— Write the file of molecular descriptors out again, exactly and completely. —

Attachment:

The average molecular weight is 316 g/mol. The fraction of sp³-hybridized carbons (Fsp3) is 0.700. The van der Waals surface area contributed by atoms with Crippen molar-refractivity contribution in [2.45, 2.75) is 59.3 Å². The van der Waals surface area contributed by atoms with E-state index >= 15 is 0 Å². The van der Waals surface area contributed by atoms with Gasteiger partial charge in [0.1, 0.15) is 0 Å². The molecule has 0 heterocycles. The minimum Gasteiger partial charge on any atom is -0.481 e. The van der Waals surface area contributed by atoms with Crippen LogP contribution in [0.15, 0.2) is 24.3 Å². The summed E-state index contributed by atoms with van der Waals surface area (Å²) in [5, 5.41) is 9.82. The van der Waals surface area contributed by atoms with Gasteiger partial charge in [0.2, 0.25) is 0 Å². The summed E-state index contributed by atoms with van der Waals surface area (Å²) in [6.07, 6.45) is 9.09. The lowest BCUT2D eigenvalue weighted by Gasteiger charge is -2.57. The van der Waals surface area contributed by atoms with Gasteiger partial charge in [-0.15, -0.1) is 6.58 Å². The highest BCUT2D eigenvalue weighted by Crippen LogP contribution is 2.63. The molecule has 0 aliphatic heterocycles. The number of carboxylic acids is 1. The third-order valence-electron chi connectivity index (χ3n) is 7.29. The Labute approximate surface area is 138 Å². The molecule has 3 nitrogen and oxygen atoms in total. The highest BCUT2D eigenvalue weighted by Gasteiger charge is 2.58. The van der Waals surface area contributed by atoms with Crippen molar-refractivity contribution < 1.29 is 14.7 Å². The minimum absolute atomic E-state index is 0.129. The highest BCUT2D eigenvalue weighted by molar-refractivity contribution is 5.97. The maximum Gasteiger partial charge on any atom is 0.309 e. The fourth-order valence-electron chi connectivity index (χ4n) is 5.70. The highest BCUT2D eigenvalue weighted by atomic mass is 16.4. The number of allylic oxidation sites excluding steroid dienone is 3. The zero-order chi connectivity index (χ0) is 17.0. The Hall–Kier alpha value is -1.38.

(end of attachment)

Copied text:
The average molecular weight is 316 g/mol. The fraction of sp³-hybridized carbons (Fsp3) is 0.700. The van der Waals surface area contributed by atoms with Crippen molar-refractivity contribution in [2.45, 2.75) is 59.3 Å². The van der Waals surface area contributed by atoms with E-state index >= 15 is 0 Å². The van der Waals surface area contributed by atoms with Gasteiger partial charge in [0.1, 0.15) is 0 Å². The molecule has 0 heterocycles. The minimum Gasteiger partial charge on any atom is -0.481 e. The van der Waals surface area contributed by atoms with Crippen LogP contribution in [0.15, 0.2) is 24.3 Å². The summed E-state index contributed by atoms with van der Waals surface area (Å²) in [5, 5.41) is 9.82. The van der Waals surface area contributed by atoms with Gasteiger partial charge in [0.2, 0.25) is 0 Å². The summed E-state index contributed by atoms with van der Waals surface area (Å²) in [6.07, 6.45) is 9.09. The lowest BCUT2D eigenvalue weighted by Gasteiger charge is -2.57. The van der Waals surface area contributed by atoms with Gasteiger partial charge in [-0.15, -0.1) is 6.58 Å². The highest BCUT2D eigenvalue weighted by Crippen LogP contribution is 2.63. The molecule has 0 aliphatic heterocycles. The number of carboxylic acids is 1. The third-order valence-electron chi connectivity index (χ3n) is 7.29. The Labute approximate surface area is 138 Å². The molecule has 3 nitrogen and oxygen atoms in total. The highest BCUT2D eigenvalue weighted by Gasteiger charge is 2.58. The van der Waals surface area contributed by atoms with Crippen molar-refractivity contribution < 1.29 is 14.7 Å². The minimum absolute atomic E-state index is 0.129. The highest BCUT2D eigenvalue weighted by molar-refractivity contribution is 5.97. The maximum Gasteiger partial charge on any atom is 0.309 e. The fourth-order valence-electron chi connectivity index (χ4n) is 5.70. The highest BCUT2D eigenvalue weighted by atomic mass is 16.4. The number of allylic oxidation sites excluding steroid dienone is 3. The zero-order chi connectivity index (χ0) is 17.0. The Hall–Kier alpha value is -1.38.